CUSTOM OPTICS: New generation of applications raises performance bar for scanning mirrors
Early galvanometer scanning applications, including barcode scanning and a variety of reprographic tasks, relied primarily on low-power visible or near-infrared lasers.
Designers must understand the various fabrication trade-offs when specifying custom optics for demanding scanning systems.
DAVID COLLIER AND ROD SCHUSTER
Early galvanometer scanning applications, including barcode scanning and a variety of reprographic tasks, relied primarily on low-power visible or near-infrared lasers. Typically using metal-coated mirrors, these applications weren’t tremendously demanding in terms of optical flatness or surface quality. During the past several years, however, a new generation of more sophisticated scanning systems has emerged to address applications such as micromachining, marking, semiconductor processing, and therapeutic medical procedures. Operating anywhere from the infrared to well into the ultraviolet, and often at high peak powers, these systems require mirrors with high optical performance in terms of reflectivity, wavefront distortion, damage threshold, and lifetime. In addition, mechanical considerations, such as low mirror weight and minimum moment of inertia, are important for these applications.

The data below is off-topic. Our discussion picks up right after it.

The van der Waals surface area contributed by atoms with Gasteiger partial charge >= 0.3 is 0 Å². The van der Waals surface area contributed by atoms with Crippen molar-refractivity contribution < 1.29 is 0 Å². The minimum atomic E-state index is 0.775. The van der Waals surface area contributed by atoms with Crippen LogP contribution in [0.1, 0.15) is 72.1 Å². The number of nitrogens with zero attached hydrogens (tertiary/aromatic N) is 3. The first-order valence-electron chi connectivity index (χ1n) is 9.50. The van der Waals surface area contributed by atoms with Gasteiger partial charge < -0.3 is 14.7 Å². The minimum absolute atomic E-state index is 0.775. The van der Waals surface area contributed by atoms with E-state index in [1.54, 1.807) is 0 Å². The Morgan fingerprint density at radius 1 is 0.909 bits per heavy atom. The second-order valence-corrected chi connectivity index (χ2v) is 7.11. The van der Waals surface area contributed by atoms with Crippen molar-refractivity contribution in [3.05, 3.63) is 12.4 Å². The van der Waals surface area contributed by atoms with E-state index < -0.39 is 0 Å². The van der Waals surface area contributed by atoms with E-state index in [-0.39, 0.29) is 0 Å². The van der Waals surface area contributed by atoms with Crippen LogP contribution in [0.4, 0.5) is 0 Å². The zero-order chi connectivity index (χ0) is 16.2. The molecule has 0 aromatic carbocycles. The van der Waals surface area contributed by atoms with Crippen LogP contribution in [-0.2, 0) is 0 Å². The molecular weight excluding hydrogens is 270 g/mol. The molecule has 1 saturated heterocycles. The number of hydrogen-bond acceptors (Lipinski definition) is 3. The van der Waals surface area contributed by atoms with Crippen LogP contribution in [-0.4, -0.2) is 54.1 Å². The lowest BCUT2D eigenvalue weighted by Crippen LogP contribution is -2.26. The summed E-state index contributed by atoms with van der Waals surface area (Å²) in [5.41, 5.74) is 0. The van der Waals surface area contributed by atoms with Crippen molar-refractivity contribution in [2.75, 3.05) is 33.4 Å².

In a galvanometer scanner, mirror inertia is often the fundamental limitation on the maximum frequency at which scanning can be performed, and on the top acceleration that can be reached. These factors, in turn, can ultimately limit process throughput.